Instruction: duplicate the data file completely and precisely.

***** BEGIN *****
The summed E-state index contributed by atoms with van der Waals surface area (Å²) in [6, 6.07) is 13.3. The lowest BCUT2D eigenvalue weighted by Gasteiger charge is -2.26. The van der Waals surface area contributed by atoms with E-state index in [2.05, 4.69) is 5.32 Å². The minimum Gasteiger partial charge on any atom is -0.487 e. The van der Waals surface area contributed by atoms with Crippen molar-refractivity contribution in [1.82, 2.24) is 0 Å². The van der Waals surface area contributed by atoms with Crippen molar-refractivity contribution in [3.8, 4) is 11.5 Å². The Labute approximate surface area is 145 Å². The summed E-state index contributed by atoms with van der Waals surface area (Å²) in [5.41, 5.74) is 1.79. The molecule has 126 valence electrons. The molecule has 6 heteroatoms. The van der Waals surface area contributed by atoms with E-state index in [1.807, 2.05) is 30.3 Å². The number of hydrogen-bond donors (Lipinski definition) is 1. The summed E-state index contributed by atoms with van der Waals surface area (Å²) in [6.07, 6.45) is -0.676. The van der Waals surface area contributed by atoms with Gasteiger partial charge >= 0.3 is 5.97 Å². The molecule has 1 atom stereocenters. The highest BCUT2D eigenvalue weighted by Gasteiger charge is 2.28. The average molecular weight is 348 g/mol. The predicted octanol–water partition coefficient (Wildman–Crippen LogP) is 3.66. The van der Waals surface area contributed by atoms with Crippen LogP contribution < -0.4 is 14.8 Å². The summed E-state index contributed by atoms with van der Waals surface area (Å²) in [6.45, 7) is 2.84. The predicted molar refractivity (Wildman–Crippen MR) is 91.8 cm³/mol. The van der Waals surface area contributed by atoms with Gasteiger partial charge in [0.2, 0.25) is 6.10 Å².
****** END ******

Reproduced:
The summed E-state index contributed by atoms with van der Waals surface area (Å²) in [6, 6.07) is 13.3. The lowest BCUT2D eigenvalue weighted by Gasteiger charge is -2.26. The van der Waals surface area contributed by atoms with E-state index in [2.05, 4.69) is 5.32 Å². The minimum Gasteiger partial charge on any atom is -0.487 e. The van der Waals surface area contributed by atoms with Crippen molar-refractivity contribution in [1.82, 2.24) is 0 Å². The van der Waals surface area contributed by atoms with Crippen molar-refractivity contribution in [3.8, 4) is 11.5 Å². The Labute approximate surface area is 145 Å². The summed E-state index contributed by atoms with van der Waals surface area (Å²) in [5.41, 5.74) is 1.79. The molecule has 126 valence electrons. The molecule has 6 heteroatoms. The van der Waals surface area contributed by atoms with E-state index in [1.807, 2.05) is 30.3 Å². The number of hydrogen-bond donors (Lipinski definition) is 1. The summed E-state index contributed by atoms with van der Waals surface area (Å²) in [6.07, 6.45) is -0.676. The van der Waals surface area contributed by atoms with Gasteiger partial charge >= 0.3 is 5.97 Å². The molecule has 1 atom stereocenters. The highest BCUT2D eigenvalue weighted by Gasteiger charge is 2.28. The average molecular weight is 348 g/mol. The predicted octanol–water partition coefficient (Wildman–Crippen LogP) is 3.66. The van der Waals surface area contributed by atoms with Crippen LogP contribution < -0.4 is 14.8 Å². The summed E-state index contributed by atoms with van der Waals surface area (Å²) in [6.45, 7) is 2.84. The predicted molar refractivity (Wildman–Crippen MR) is 91.8 cm³/mol. The van der Waals surface area contributed by atoms with Gasteiger partial charge in [0.2, 0.25) is 6.10 Å².